High-Dose Chemotherapy and Stem Cell Transplants for Rhabdomyosarcoma

A stem cell transplant (sometimes referred to as a bone marrow transplant) makes it possible to use much higher doses of chemotherapy than would normally be possible. Chemotherapy drugs kill rapidly dividing normal cells (such as those in the bone marrow, where new blood cells are made) as well as cancer cells. Higher doses of these drugs might be more effective in treating some cancers, but they can’t be given because the severe damage to the bone marrow would cause life-threatening shortages of blood cells.

A stem cell transplant gets around this problem by taking out and saving some of the patient’s own blood-forming stem cells (either from the blood or bone marrow) before high-dose chemotherapy and then putting them back into the blood after chemotherapy is over. The stem cells then travel to the bone marrow, which lets the normal marrow regrow.

Stem cell transplants are used to treat some aggressive childhood cancers, but so far it is not clear if they can help rhabdomyosarcoma patients. Because of the severe side effects they can cause, most doctors recommend they be used only as part of a clinical trial.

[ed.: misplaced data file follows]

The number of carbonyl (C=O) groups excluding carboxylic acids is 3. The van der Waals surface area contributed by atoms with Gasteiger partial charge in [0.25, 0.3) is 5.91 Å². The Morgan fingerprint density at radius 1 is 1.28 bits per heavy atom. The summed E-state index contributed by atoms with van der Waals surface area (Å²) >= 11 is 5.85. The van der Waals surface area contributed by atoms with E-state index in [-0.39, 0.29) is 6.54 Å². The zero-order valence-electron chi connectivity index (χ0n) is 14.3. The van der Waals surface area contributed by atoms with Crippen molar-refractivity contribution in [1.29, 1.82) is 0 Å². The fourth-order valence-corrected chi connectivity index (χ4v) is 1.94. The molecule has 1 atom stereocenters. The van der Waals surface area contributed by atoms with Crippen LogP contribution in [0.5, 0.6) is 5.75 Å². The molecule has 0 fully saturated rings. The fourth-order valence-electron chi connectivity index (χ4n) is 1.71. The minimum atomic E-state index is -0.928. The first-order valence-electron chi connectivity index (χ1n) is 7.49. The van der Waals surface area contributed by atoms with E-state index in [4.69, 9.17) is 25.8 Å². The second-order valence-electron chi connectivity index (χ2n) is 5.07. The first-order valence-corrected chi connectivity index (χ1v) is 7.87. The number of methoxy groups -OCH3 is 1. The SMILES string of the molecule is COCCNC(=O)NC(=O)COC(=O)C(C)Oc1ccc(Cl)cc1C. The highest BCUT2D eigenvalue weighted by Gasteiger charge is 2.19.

For more on stem cell transplants, see our document Stem Cell Transplant for Cancer.

The American Cancer Society medical and editorial content team
Our team is made up of doctors and master's-prepared nurses with deep knowledge of cancer care as well as journalists, editors, and translators with extensive experience in medical writing.

Last Medical Review: November 20, 2014 Last Revised: November 21, 2014

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